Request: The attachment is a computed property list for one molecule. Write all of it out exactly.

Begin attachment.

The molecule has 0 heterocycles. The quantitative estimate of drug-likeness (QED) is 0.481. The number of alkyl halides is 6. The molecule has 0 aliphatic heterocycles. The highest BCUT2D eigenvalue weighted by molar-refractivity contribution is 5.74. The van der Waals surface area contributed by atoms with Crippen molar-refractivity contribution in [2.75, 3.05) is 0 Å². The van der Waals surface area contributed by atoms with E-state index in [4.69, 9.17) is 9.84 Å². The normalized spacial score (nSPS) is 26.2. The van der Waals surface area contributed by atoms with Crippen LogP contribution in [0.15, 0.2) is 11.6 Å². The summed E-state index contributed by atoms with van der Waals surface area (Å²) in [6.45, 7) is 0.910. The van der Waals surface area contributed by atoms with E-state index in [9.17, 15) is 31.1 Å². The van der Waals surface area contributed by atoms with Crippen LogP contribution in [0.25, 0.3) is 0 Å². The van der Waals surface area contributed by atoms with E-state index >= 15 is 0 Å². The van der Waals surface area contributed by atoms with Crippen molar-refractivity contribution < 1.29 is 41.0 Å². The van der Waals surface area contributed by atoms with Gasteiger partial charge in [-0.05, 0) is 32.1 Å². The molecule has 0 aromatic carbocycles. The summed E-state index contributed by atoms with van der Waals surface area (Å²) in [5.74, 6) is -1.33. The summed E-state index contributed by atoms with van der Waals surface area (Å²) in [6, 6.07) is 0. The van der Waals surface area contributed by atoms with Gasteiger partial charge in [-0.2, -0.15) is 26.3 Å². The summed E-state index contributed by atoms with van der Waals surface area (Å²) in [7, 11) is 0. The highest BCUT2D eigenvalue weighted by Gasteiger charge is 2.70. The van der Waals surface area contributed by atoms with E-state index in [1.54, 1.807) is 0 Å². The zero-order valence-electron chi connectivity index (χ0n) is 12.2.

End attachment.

The molecule has 0 heterocycles. The quantitative estimate of drug-likeness (QED) is 0.481. The number of alkyl halides is 6. The molecule has 0 aliphatic heterocycles. The highest BCUT2D eigenvalue weighted by molar-refractivity contribution is 5.74. The van der Waals surface area contributed by atoms with Crippen molar-refractivity contribution in [2.75, 3.05) is 0 Å². The van der Waals surface area contributed by atoms with E-state index in [4.69, 9.17) is 9.84 Å². The normalized spacial score (nSPS) is 26.2. The van der Waals surface area contributed by atoms with Crippen LogP contribution in [0.15, 0.2) is 11.6 Å². The summed E-state index contributed by atoms with van der Waals surface area (Å²) in [6.45, 7) is 0.910. The van der Waals surface area contributed by atoms with E-state index in [9.17, 15) is 31.1 Å². The van der Waals surface area contributed by atoms with Crippen LogP contribution in [0.25, 0.3) is 0 Å². The van der Waals surface area contributed by atoms with E-state index >= 15 is 0 Å². The van der Waals surface area contributed by atoms with Crippen molar-refractivity contribution < 1.29 is 41.0 Å². The van der Waals surface area contributed by atoms with Gasteiger partial charge in [-0.05, 0) is 32.1 Å². The molecule has 0 aromatic carbocycles. The summed E-state index contributed by atoms with van der Waals surface area (Å²) in [5.74, 6) is -1.33. The summed E-state index contributed by atoms with van der Waals surface area (Å²) in [6, 6.07) is 0. The van der Waals surface area contributed by atoms with Gasteiger partial charge in [-0.2, -0.15) is 26.3 Å². The summed E-state index contributed by atoms with van der Waals surface area (Å²) in [7, 11) is 0. The highest BCUT2D eigenvalue weighted by Gasteiger charge is 2.70. The van der Waals surface area contributed by atoms with E-state index in [1.54, 1.807) is 0 Å². The zero-order valence-electron chi connectivity index (χ0n) is 12.2.